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AN artist’s impression of the liquid hydrogen- to-gas plant planned at Hastings. The state and federal governments have agreed to put $100 million towards a four-year pilot program extracting hydrogen from brown coal at the Loy Yang power station in the Latrobe Valley. The gas will be shipped from Hastings to Japan while the unwanted CO2 emissions are stored underground in the Latrobe Valley.

THE Port of Hastings is being seen as an integral link in supplying liquid hydrogen to Japan.

The hydrogen, produced from brown coal in the Latrobe Valley, will go overseas while the CO2 released in the process is planned to be stored under the Gippsland Basin using carbon capture and storage (CCS) technology.

Details of a $496 million four-year pilot project announced last Thursday (12 April) have been hailed by both the Prime Minister Malcolm Turnbull and Premier Daniel Andrews.

However, even if the pilot is successful, full scale exports of hydrogen will not start until sometime after 2030.

The project has seen the federal Liberal-National and Victorian Labor governments pledge $100 million for the $496 million pilot project.

The rest of the money will come from a Japanese government-led business consortium of Kawasaki Heavy Industries, J-Power, Iwatani Corporation and Marubeni.

Under the HESC (Hydrogen Energy Supply Chain) plan announced last week hydrogen gas will be trucked to a plant at Hastings to be liquefied (by “super cooling”) and loaded onto a ship to be taken to Kobe, Japan.

The process is the reverse of that planned by AGL which wants to have a floating LNG terminal at Crib Point to convert gas imports.

Mr Turnbull said it was “amazing to think that brown coal from Victoria is going to be keeping the lights on in Japan”.

Kawasaki has estimated hydrogen from brown coal reserves in the Latrobe Valley could power Japan for 240 years.

The timeline outlined in the HESC would see work start next year on constructing the “pilot facilities” with operations beginning in 2020 and run for about one year.

A decision on the plan’s commercial viability would be made “in the 2020s” with actual production “targeted in the 2030s depending on the successful completion of the pilot phase, regulatory approvals, social licence to operate and hydrogen demand”.

However, reservations are being expressed despite the predictions of jobs at Hastings and in the Latrobe Valley and hydrogen from brown coal making Australia a major player in the world’s energy supply network.

Mornington Peninsula Shire councillor Hugh Fraser, a keen advocate of lowering emissions that effect climate change, says the capture of carbon and its disposal “remains problematic and appears to have conveniently and glibly been put to one side as a future problem to solve”.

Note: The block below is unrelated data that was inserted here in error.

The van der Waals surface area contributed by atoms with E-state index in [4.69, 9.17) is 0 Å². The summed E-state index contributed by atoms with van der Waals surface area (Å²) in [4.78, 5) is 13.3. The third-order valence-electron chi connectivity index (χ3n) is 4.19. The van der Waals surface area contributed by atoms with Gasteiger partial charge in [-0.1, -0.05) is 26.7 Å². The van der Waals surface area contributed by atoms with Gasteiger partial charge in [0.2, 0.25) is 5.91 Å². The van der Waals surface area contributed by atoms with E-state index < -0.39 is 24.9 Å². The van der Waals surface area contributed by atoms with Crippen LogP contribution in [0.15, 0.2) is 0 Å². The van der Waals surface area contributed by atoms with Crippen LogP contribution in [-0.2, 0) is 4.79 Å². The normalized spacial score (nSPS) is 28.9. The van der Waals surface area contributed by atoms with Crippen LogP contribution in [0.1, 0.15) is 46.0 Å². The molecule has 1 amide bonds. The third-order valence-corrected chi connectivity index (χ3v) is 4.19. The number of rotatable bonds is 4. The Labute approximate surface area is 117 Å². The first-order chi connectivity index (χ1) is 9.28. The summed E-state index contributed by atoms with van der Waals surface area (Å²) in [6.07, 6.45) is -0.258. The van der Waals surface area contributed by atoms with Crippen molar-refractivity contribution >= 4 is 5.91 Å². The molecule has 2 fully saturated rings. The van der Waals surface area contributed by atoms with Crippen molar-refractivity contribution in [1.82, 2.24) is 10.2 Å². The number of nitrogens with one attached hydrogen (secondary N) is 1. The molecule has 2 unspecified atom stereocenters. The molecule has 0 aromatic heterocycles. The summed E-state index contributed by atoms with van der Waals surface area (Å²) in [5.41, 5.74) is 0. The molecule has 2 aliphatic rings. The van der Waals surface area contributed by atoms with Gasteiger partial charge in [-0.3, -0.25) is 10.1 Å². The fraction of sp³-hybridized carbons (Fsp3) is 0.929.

A brochure distributed at the same time as the announcement by the prime minister said CCS (carbon capture and storage) would not be part of the pilot program “due to the low volumes of CO2 involved, equivalent to the annual emissions of about 20 cars”.

“As such, [Mornington Peninsula Shire] council would have very good reason to ensure that its policy commitment to carbon neutrality is not breached and council ought to be very concerned that this project does not add to the carbon footprint within the shire,” Cr Fraser said.

Karri Giles of Westernport and Peninsula Protection Council said the hydrogen proposal was “unwelcome”.

“Four industrial processes, two journeys and the wrecking of Western Port by dredging and marine pests makes this hydrogen power source for Japan definitely not green or clean,” she said.

“It must be one of the least efficient power sources ever dreamt up, and certainly one of the most expensive. [Kawasaki in 2017] told us they were looking for a partnership with the Victorian government and, sure enough, this week our governments have announced a spend of $100 million on the trial alone.”

Hastings Liberal MP Neale Burgess last year accused the state government of signing a “secret deal” with Kawasaki Heavy Industries that could lead to “long coal trains or a coal slurry pipe bringing huge amounts of coal to Hastings, building of a huge coal gasification plant at Hastings and the produced hydrogen being shipped through Western Port” (“Secret deal for toxic plan – MP” The Times 23/1/17)

Mr Burgess said he had been turned away from a meeting between the Port of Hastings Development Authority and Kawasaki executives.

Afterwards, in an email, the authority’s chief financial officer Mark O’Donnell said he had been advised “that if a member for parliament is seeking any information in relation to the Port of Hastings Development Authority they should direct their inquiry to the Minister for Ports [Luke Donnellan]”.

Mr Burgess’s strong stance last year against the plant being located anywhere in Western Port contrasted with that of his federal Liberal colleague, Flinders MP Greg Hunt, who only ruled out “reindustrialisation” at Crib Point.

Mr Hunt said in January 2017 that he was “utterly opposed” to Western Port being used as a coal port “and I have made it clear that Crib Point should not be reindustrialised for hydrogen or bitumen”.

Mr Hunt said he knew of discussions between the state and Kawasaki but “as far as I am aware, at this stage no decisions have been made as to the port they will use”.

First published in the Frankston Times – 16 April 2018

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